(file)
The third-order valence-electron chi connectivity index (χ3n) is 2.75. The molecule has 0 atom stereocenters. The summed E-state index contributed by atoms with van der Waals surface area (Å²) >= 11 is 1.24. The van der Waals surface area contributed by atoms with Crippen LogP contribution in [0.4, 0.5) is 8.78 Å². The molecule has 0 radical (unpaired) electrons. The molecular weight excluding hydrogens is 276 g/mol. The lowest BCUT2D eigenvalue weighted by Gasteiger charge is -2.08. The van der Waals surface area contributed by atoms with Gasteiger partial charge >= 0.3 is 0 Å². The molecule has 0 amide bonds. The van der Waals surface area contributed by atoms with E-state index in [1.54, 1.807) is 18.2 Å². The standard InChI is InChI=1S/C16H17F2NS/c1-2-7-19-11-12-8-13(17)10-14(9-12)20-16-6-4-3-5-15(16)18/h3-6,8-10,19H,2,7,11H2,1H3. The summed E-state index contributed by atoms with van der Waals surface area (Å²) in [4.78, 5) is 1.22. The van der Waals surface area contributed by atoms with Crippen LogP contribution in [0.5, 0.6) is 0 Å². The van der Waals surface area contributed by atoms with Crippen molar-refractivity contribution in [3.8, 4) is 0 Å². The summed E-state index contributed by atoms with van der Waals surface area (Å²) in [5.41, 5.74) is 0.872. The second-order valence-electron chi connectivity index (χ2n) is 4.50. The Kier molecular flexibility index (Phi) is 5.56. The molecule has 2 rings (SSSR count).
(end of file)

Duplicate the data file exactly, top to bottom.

The third-order valence-electron chi connectivity index (χ3n) is 2.75. The molecule has 0 atom stereocenters. The summed E-state index contributed by atoms with van der Waals surface area (Å²) >= 11 is 1.24. The van der Waals surface area contributed by atoms with Crippen LogP contribution in [0.4, 0.5) is 8.78 Å². The molecule has 0 radical (unpaired) electrons. The molecular weight excluding hydrogens is 276 g/mol. The lowest BCUT2D eigenvalue weighted by Gasteiger charge is -2.08. The van der Waals surface area contributed by atoms with Gasteiger partial charge >= 0.3 is 0 Å². The molecule has 0 amide bonds. The van der Waals surface area contributed by atoms with E-state index in [1.54, 1.807) is 18.2 Å². The standard InChI is InChI=1S/C16H17F2NS/c1-2-7-19-11-12-8-13(17)10-14(9-12)20-16-6-4-3-5-15(16)18/h3-6,8-10,19H,2,7,11H2,1H3. The summed E-state index contributed by atoms with van der Waals surface area (Å²) in [4.78, 5) is 1.22. The van der Waals surface area contributed by atoms with Crippen LogP contribution in [0.5, 0.6) is 0 Å². The van der Waals surface area contributed by atoms with Crippen molar-refractivity contribution in [3.8, 4) is 0 Å². The summed E-state index contributed by atoms with van der Waals surface area (Å²) in [5.41, 5.74) is 0.872. The second-order valence-electron chi connectivity index (χ2n) is 4.50. The Kier molecular flexibility index (Phi) is 5.56. The molecule has 2 rings (SSSR count).